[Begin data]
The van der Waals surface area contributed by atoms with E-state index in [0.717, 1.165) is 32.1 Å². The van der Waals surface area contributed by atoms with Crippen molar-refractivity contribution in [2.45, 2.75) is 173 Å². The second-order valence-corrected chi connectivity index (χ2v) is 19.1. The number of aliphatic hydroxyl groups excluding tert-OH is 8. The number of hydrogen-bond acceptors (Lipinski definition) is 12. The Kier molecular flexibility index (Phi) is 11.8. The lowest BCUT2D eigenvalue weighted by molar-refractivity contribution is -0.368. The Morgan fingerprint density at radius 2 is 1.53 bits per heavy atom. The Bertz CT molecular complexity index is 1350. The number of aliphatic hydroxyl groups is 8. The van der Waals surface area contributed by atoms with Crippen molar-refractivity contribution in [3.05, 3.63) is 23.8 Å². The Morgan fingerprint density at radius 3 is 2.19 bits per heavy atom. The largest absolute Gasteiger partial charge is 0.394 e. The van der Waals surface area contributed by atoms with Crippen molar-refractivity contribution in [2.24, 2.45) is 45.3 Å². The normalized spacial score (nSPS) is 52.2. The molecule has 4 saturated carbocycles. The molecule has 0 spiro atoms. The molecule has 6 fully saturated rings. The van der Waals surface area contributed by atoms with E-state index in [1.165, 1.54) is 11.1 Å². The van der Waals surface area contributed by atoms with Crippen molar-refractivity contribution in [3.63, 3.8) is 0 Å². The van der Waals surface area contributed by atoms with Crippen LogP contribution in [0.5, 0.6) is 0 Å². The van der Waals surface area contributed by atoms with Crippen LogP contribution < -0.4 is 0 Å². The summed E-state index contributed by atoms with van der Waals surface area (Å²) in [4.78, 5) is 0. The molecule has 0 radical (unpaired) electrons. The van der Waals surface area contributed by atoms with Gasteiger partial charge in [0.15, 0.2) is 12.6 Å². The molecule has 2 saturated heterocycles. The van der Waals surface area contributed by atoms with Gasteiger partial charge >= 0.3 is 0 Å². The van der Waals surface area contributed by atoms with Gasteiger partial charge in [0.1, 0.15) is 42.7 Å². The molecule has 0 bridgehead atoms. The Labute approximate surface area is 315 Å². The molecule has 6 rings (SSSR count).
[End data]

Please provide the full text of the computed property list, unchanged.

The van der Waals surface area contributed by atoms with E-state index in [0.717, 1.165) is 32.1 Å². The van der Waals surface area contributed by atoms with Crippen molar-refractivity contribution in [2.45, 2.75) is 173 Å². The second-order valence-corrected chi connectivity index (χ2v) is 19.1. The number of aliphatic hydroxyl groups excluding tert-OH is 8. The number of hydrogen-bond acceptors (Lipinski definition) is 12. The Kier molecular flexibility index (Phi) is 11.8. The lowest BCUT2D eigenvalue weighted by molar-refractivity contribution is -0.368. The Morgan fingerprint density at radius 2 is 1.53 bits per heavy atom. The Bertz CT molecular complexity index is 1350. The number of aliphatic hydroxyl groups is 8. The van der Waals surface area contributed by atoms with Crippen molar-refractivity contribution in [3.05, 3.63) is 23.8 Å². The Morgan fingerprint density at radius 3 is 2.19 bits per heavy atom. The largest absolute Gasteiger partial charge is 0.394 e. The van der Waals surface area contributed by atoms with Crippen molar-refractivity contribution in [2.24, 2.45) is 45.3 Å². The normalized spacial score (nSPS) is 52.2. The molecule has 4 saturated carbocycles. The molecule has 0 spiro atoms. The molecule has 6 fully saturated rings. The van der Waals surface area contributed by atoms with E-state index in [1.165, 1.54) is 11.1 Å². The van der Waals surface area contributed by atoms with Crippen molar-refractivity contribution in [3.63, 3.8) is 0 Å². The van der Waals surface area contributed by atoms with Crippen LogP contribution in [0.5, 0.6) is 0 Å². The van der Waals surface area contributed by atoms with Crippen LogP contribution < -0.4 is 0 Å². The summed E-state index contributed by atoms with van der Waals surface area (Å²) in [4.78, 5) is 0. The molecule has 0 radical (unpaired) electrons. The van der Waals surface area contributed by atoms with Gasteiger partial charge in [0.15, 0.2) is 12.6 Å². The molecule has 2 saturated heterocycles. The van der Waals surface area contributed by atoms with Gasteiger partial charge >= 0.3 is 0 Å². The van der Waals surface area contributed by atoms with Gasteiger partial charge in [0.1, 0.15) is 42.7 Å². The molecule has 0 bridgehead atoms. The Labute approximate surface area is 315 Å². The molecule has 6 rings (SSSR count).